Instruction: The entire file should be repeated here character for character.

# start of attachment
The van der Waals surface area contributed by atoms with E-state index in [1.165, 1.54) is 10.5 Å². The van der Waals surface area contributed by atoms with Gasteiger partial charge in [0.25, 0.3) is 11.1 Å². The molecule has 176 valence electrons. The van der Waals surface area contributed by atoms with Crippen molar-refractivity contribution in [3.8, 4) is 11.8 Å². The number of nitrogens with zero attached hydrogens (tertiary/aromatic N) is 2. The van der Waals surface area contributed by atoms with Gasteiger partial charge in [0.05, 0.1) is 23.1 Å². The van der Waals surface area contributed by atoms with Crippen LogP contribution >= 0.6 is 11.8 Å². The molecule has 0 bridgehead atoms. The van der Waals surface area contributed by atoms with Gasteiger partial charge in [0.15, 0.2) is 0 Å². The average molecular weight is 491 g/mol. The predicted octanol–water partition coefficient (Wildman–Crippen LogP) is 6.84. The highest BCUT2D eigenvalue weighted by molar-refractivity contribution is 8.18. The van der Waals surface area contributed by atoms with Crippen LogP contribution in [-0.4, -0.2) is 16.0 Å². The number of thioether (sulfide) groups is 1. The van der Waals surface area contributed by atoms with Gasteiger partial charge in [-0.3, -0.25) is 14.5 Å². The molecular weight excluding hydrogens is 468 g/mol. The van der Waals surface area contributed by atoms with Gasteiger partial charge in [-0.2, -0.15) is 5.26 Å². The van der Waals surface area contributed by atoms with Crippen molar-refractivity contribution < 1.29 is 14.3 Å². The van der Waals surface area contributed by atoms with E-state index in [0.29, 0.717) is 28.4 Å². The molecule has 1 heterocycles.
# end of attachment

The van der Waals surface area contributed by atoms with E-state index in [1.165, 1.54) is 10.5 Å². The van der Waals surface area contributed by atoms with Gasteiger partial charge in [0.25, 0.3) is 11.1 Å². The molecule has 176 valence electrons. The van der Waals surface area contributed by atoms with Crippen molar-refractivity contribution in [3.8, 4) is 11.8 Å². The number of nitrogens with zero attached hydrogens (tertiary/aromatic N) is 2. The van der Waals surface area contributed by atoms with Gasteiger partial charge in [0.05, 0.1) is 23.1 Å². The van der Waals surface area contributed by atoms with Crippen LogP contribution >= 0.6 is 11.8 Å². The molecule has 0 bridgehead atoms. The van der Waals surface area contributed by atoms with Gasteiger partial charge in [0.15, 0.2) is 0 Å². The average molecular weight is 491 g/mol. The predicted octanol–water partition coefficient (Wildman–Crippen LogP) is 6.84. The highest BCUT2D eigenvalue weighted by molar-refractivity contribution is 8.18. The van der Waals surface area contributed by atoms with Crippen LogP contribution in [-0.4, -0.2) is 16.0 Å². The number of thioether (sulfide) groups is 1. The van der Waals surface area contributed by atoms with Gasteiger partial charge in [-0.3, -0.25) is 14.5 Å². The molecular weight excluding hydrogens is 468 g/mol. The van der Waals surface area contributed by atoms with Gasteiger partial charge in [-0.2, -0.15) is 5.26 Å². The van der Waals surface area contributed by atoms with Crippen molar-refractivity contribution < 1.29 is 14.3 Å². The van der Waals surface area contributed by atoms with E-state index in [0.29, 0.717) is 28.4 Å². The molecule has 1 heterocycles.